How insurance is priced
Setting a price before knowing the cost
When you—and hundreds of thousands of others—buy policies, the insurance company does not know in advance if you will file claims. Or how much they will pay out for those claims. It’s basically the only business in the world where the sellers set prices before knowing the costs. What they do know is… Money comes in from:
- Customers paying premiums
- Investments earning a profit
Money goes out to:
- Pay customers who file claims
- Pay employee salaries and other business expenses
And staying in business means that money coming in must exceed money going out. Now, this is quite the math problem. Multiple variables. Unpredictability. Hundreds of thousands of people. Millions of dollars. Who can take all these moving parts and make the premium pricing—and the insurance company—stable? Who can figure out a price that is high enough to cover the costs of paying claims, but low enough that people can afford it? Not too high. Not too low. But just right. Sounds like a job for Goldilocks. Nope. Sounds like a job for an actuary.
Did you just say “actuary”?
Yes. They’re the ones who slayed AP trig in high school. Today they work at insurance companies and slay stats and calc.They look at years and years of data from their own company and from sources like the Insurance Services Office (ISO), which collects information on losses from hundreds of insurers. They look at past trends in hurricanes, fires, crime rates, cost of living, and changes in population. They look at life expectancy in Maine vs. New Mexico.
They know what burglars steal in January vs. June. They know how often people have losses and how much these losses cost. They crunch the numbers and make their predictions. Then—and only then—they decide what pricing makes sense for the customer and the company.
Who double-checks their math? The state Department of Insurance.
When it comes to pricing insurance, the actuary may be the smartest one in the room. But even their work has to make the grade. Every state has laws and regulations to guide insurance companies, as well as a Department of Insurance to make sure they follow those laws. Insurers have to submit everything about their policies and their overall business to this department.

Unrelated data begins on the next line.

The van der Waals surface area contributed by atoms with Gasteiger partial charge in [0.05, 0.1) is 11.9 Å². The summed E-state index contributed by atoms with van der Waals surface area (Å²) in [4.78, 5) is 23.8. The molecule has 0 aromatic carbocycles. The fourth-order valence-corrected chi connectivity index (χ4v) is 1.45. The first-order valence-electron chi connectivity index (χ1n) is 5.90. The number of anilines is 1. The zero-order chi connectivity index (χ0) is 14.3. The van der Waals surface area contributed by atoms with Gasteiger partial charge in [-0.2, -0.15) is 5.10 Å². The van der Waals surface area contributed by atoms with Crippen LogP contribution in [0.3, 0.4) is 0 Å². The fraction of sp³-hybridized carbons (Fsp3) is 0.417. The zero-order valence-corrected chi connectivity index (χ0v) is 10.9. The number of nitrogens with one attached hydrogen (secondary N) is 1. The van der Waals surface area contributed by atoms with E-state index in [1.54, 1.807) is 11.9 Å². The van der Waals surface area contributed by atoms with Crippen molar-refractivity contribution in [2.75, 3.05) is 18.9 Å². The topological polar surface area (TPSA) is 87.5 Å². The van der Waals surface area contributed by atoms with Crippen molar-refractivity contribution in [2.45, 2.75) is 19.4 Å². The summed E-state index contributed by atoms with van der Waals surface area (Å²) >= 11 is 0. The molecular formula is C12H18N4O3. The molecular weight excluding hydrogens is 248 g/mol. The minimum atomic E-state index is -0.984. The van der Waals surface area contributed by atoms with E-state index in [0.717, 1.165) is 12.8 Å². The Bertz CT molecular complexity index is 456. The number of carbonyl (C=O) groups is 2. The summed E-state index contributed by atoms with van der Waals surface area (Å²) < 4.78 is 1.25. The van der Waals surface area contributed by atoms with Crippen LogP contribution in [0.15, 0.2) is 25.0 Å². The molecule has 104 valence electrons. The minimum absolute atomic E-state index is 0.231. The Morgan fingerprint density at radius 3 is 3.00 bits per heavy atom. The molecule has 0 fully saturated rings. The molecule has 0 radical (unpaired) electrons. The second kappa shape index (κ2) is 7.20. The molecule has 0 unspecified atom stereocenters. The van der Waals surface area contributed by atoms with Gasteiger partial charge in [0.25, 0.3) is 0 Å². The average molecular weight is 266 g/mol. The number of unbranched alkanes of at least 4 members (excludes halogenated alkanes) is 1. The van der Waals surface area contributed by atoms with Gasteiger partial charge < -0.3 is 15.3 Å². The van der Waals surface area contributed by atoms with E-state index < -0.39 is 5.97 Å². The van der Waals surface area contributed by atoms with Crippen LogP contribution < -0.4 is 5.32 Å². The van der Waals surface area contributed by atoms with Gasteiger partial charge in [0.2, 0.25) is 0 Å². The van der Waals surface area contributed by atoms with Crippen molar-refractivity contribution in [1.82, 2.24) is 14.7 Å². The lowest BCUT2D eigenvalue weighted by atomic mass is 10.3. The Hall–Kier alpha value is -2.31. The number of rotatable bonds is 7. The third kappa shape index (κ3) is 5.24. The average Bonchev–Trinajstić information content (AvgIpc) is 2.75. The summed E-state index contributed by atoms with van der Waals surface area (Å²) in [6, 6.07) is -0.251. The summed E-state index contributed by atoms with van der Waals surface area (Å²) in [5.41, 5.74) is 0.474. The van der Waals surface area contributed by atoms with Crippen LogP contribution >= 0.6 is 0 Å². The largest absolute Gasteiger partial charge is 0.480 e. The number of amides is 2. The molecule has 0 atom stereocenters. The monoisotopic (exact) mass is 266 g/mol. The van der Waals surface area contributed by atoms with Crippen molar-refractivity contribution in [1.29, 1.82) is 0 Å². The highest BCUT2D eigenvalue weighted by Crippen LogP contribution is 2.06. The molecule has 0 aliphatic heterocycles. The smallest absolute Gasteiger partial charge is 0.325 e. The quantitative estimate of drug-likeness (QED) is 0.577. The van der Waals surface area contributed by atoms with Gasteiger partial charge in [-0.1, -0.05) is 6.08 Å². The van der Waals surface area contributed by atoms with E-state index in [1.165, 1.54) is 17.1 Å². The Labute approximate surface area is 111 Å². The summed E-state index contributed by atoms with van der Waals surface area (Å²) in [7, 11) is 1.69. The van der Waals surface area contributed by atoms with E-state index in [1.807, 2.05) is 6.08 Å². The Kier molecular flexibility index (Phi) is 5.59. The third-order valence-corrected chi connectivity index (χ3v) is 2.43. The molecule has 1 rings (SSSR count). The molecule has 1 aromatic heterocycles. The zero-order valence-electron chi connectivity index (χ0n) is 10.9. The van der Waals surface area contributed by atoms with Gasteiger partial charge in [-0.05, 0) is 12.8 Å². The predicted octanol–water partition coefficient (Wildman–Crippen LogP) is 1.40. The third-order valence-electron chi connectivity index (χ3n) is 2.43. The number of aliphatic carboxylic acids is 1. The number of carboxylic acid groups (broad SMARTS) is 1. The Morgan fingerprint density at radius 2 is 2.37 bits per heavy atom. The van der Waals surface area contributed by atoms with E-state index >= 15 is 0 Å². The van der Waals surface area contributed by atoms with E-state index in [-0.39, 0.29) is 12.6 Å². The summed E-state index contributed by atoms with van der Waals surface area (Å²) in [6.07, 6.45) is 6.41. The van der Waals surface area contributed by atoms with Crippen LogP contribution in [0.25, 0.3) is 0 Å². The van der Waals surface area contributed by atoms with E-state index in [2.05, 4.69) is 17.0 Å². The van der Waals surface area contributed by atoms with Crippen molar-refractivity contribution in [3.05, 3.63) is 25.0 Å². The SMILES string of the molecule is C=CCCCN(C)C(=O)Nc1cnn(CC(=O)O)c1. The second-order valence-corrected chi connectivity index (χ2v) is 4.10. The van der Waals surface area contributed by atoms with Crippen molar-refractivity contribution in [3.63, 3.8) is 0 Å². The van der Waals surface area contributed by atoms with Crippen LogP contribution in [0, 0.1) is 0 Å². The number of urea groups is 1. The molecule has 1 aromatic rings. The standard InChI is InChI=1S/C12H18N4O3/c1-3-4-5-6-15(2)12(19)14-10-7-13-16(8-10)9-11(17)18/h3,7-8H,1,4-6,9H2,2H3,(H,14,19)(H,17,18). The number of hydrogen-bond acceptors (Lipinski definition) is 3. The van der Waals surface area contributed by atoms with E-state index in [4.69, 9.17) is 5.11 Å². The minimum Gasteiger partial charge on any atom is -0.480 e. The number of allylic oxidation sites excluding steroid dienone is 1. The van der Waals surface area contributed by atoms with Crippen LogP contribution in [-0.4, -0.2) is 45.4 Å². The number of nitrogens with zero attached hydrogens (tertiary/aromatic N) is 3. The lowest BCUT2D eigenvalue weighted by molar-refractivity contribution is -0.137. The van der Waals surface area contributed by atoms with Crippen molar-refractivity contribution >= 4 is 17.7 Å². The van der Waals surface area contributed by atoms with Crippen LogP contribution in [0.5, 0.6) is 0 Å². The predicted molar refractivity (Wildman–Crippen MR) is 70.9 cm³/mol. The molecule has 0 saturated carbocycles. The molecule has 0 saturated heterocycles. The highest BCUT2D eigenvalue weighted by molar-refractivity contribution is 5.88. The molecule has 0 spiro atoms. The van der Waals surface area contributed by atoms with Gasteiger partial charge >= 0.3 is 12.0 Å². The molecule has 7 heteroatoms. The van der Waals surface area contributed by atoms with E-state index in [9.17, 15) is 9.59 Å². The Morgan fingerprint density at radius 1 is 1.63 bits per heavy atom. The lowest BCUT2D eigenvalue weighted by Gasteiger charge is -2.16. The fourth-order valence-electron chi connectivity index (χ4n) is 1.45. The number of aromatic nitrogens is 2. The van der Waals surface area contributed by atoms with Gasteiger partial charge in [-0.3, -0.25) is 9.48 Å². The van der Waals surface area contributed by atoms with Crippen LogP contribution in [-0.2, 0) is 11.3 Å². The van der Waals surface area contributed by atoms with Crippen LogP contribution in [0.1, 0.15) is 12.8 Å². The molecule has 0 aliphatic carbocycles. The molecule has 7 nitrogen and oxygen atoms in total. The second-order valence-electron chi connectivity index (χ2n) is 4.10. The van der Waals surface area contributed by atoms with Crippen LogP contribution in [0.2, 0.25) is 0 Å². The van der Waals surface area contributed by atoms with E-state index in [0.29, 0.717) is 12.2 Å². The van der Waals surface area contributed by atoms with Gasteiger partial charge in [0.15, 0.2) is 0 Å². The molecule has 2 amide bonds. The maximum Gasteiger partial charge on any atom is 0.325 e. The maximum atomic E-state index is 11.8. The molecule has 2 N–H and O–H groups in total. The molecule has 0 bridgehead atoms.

That includes customer forms, pricing calculations, and investment portfolio reporting. Every time the insurance company changes anything to a policy, they have to run it past the Department of Insurance in every single state where they sell insurance.
State laws require insurance premiums to be…
- Adequate—large enough to let the company pay claims and expenses, compete with other insurers, stockpile enough money for the future (especially important for life insurance plans), and make a profit.
- Not excessive—low enough that policyholders are not paying more than the actual value of the policy.
- Not unfairly discriminatory—If you and your twin are vegan telecommuting librarians who live in the same small town, you should pay similar rates for insurance. If one of you starts a BASE-jumping business, expect a call from the insurance company.
Price matters. Terms and conditions matter more.
We all want a good deal. But when comparing insurance plans and trying to answer the question, “How much is renters insurance?” make sure you are comparing apples to apples—and not doughnuts. This is especially true with property & casualty insurance. The ads list several competing plans as if they offer equal protection.
But do they?
The plan with the cheapest premium might not cover you as fully as the others. If a gas explosion blows your 10-year-old sofa up into smithereens, will your policy reimburse you for the full amount you paid at purchase or make deductions based on depreciation? Or say your apartment becomes uninhabitable for two weeks due to a flood upstairs. Are you covered for business use of your home office? Don’t treat insurance like a commodity. Treat it like a promise. Read the terms and conditions of that promise (or ask us for help) before you buy.